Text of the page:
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what's the difference between dir(self) and self.__dict__ [duplicate]




Possible Duplicate:
inspect.getmembers() vs __dict__.items() vs dir()

class Base():
    def __init__(self, conf):
        self.__conf__ = conf
        for i in self.__dict__:
            print i,"dict"
        for i in dir(self):
            print i,"dir"

class Test(Base):
      a = 1
      b = 2

t = Test("conf")

The output is:

__conf__ dict
__conf__ dir
__doc__ dir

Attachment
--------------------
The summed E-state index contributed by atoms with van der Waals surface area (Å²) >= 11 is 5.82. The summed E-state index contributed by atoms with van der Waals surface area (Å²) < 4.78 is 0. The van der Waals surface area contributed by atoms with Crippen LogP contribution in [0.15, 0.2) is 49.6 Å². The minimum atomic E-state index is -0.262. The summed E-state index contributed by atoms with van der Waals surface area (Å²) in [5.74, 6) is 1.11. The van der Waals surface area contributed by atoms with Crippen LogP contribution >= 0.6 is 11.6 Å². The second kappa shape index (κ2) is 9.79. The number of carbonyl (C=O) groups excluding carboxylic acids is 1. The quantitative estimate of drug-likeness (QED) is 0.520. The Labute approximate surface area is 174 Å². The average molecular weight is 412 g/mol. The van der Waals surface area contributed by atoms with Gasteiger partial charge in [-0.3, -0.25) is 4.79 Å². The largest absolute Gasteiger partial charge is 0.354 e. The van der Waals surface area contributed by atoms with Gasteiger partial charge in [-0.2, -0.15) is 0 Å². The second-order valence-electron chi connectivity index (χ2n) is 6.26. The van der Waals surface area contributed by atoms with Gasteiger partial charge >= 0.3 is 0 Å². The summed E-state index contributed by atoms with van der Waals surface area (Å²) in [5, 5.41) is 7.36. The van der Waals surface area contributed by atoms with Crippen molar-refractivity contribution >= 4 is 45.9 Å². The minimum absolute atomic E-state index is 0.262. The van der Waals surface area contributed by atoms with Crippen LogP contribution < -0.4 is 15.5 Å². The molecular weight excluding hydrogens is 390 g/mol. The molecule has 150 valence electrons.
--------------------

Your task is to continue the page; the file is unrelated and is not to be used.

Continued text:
__init__ dir
__module__ dir
a dir
b dir

Can anyone explain a little bit about this?

like image 847
Hanfei Sun Avatar asked Feb 19 '23 13:02

Hanfei Sun

1 Answers

An object's __dict__ stores the attributes of the instance. The only attribute of your instance is __conf__ since it's the only one set in your __init__() method. dir() returns a list of names of "interesting" attributes of the instance, its class, and its parent classes. These include a and b from your Test class and __init__ from your Base class, plus a few other attributes Python adds automatically.

Class attributes are stored in each class's __dict__, so what dir() is doing is walking the inheritance hierarchy and collecting information from each class.

like image 153
kindall Avatar answered Mar 18 '23 02:03